[box cover]

Lara Croft Tomb Raider: The Cradle of Life

The existence of Pandora's Box has been proven, and Lara Croft (Angelina Jolie) must reach it before Jonathan Reiss (Ciaran Hinds), or a plague will be unleashed upon the Earth. Reiss is a former Nobel Prize winner who now sells biological weapons, and he's decided, for some reason, to kill everyone but the best and brightest. The key to finding the Box is an orb, discovered by Croft in a sunken temple built by Alexander the Great, but stolen from her by a Chinese gang. Contained in the orb is a map, leading to what is known as "The Cradle of Life"; however, the map must be decoded before it can reveal the location. British Intelligence agency MI6 wants Laura to stop Reiss, and they agree to release military prisoner Terry Sheridan (Gerard Butler) to help her get into the Chinese gang's hideout. There's a lot more globe-trotting than tomb-raiding that follows, as Croft and Sheridan track Reiss from Greece to China and finally to Africa in an effort to reach the Box first. Bearing little in common with the video-game franchise that first established the Lara Croft character, but including several cheesy bits of action just the same, the Tomb Raider films have given Angelina Jolie an opportunity to kick some ass and look good doing it. In Tomb Raider: The Cradle of Life (2003), the technical gadgetry and detective work seem more in line with a James Bond film, while the mystic qualities call to mind 1999's The Mummy more than Indiana Jones. If only it were more tongue-in-cheek — in a movie with a sense of humor, a character pole-vaulting onto a helicopter would be hilarious. Here, it's tedious. And when Lara uses a musket to fend off a man wielding two swords by performing some sort of formal musket-twirling technique, it starts to get annoying. Although Croft apparently is infamous in archeological circles, the location of the massive Croft Manor in Buckinghamshire remains a mystery to the villains, and (much like the first film) they gain an advantage by "discovering" its location. You can almost feel sympathy for Gerard Butler, whose character is presented as some sort of ex-military badass, then winds up being relegated to hopeless-sidekick status. Of course, it wouldn't do to upstage Lara, since her name is in the title. Director Jan De Bont brings his technical competence to the film — there's nothing special here, but at times it looks good, mostly due to the location shooting. In all, it's a fairly harmless bit of action filmmaking, but there are better genre choices out there. Paramount presents Tomb Raider: The Cradle of Life as a single-disc Collector's Edition in a good anamorphic transfer (1.85:1) and Dolby Digital 5.1 audio. There's actually a reasonable amount of supplements here for a single disc, with 10 deleted scenes, an alternate ending, four "making-of" featurettes, and a full-length commentary from De Bont. Keep-case.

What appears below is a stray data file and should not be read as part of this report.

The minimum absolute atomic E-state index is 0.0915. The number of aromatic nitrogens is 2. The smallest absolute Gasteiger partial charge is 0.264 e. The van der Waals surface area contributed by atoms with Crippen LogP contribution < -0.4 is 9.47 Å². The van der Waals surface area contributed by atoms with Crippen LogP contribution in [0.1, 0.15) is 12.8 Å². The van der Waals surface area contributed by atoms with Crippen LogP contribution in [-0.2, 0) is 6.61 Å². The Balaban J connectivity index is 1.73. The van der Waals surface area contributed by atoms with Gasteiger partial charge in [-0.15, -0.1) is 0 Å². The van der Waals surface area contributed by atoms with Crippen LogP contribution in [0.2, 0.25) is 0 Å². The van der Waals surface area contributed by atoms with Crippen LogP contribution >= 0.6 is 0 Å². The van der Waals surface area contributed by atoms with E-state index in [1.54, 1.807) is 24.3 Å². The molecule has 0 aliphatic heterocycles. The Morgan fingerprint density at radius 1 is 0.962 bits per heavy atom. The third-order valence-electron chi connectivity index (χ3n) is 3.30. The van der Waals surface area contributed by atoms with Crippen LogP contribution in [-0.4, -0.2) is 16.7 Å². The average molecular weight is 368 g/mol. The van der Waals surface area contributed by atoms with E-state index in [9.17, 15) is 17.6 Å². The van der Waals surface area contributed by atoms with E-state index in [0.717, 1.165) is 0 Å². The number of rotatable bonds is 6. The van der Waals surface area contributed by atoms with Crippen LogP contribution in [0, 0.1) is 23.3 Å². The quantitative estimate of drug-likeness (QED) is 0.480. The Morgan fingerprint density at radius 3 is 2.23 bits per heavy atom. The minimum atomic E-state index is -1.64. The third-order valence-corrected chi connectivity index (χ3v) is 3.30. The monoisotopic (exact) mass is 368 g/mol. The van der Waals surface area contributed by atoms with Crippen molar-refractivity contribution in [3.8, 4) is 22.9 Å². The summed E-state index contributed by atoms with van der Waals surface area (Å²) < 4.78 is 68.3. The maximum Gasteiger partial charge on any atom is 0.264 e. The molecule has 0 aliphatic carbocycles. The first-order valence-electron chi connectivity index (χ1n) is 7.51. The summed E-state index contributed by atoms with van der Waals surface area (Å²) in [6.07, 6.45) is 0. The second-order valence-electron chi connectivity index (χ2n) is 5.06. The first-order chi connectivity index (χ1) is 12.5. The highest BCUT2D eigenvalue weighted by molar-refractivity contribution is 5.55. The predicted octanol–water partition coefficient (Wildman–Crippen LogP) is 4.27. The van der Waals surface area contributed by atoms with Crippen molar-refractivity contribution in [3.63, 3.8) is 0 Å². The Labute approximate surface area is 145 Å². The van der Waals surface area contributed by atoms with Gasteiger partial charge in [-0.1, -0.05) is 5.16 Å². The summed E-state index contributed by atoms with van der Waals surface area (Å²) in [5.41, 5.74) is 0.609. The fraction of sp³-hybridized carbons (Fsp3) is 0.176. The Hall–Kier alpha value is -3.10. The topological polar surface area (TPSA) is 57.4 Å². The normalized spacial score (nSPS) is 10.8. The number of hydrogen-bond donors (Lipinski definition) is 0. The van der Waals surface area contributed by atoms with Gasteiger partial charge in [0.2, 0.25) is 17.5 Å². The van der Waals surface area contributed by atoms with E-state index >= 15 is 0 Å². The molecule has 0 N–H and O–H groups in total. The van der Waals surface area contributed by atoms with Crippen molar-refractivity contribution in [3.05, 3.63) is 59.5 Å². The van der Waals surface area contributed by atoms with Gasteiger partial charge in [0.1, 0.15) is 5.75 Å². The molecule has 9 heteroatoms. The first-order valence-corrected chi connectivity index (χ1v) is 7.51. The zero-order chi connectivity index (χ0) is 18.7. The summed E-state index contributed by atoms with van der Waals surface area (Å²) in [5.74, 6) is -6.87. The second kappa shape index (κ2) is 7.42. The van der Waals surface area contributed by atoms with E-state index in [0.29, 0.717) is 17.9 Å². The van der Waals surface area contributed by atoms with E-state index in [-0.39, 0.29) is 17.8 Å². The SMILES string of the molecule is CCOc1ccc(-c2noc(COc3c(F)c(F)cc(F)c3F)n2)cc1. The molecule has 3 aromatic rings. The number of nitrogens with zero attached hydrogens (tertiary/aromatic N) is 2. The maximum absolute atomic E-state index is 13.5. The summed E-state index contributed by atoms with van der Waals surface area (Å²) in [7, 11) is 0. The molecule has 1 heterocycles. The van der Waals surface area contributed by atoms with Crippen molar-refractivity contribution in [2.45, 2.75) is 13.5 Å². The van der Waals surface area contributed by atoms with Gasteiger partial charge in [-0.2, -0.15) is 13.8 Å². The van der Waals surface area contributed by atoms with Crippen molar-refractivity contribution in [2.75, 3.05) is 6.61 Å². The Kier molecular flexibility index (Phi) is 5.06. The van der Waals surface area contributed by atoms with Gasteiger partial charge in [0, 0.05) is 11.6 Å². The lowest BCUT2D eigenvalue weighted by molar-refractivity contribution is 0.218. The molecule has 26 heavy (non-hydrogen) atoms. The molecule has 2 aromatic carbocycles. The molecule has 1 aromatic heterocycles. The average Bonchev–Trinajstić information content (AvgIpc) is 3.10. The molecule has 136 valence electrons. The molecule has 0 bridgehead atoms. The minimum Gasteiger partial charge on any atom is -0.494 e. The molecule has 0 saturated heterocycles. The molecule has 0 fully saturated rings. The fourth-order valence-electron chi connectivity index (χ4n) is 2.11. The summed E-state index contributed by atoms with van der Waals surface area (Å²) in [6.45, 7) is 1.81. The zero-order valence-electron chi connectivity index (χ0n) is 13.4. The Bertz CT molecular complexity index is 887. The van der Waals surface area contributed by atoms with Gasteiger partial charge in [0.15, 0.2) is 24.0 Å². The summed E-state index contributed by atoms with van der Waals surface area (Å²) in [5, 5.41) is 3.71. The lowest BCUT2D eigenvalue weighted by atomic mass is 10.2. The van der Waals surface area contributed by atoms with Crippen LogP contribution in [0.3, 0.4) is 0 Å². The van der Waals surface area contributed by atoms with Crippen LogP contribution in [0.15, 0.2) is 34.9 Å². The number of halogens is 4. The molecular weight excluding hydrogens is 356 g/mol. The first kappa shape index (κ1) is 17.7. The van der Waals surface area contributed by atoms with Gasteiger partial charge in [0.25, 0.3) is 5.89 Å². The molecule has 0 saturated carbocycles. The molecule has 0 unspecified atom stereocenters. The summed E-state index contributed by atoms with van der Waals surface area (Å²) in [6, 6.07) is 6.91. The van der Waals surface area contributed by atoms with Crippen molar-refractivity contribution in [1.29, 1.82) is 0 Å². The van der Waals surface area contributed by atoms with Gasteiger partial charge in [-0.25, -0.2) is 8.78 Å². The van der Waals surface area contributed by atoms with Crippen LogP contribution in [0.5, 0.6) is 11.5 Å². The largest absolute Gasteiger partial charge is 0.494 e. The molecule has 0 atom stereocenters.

—Scott Anderson



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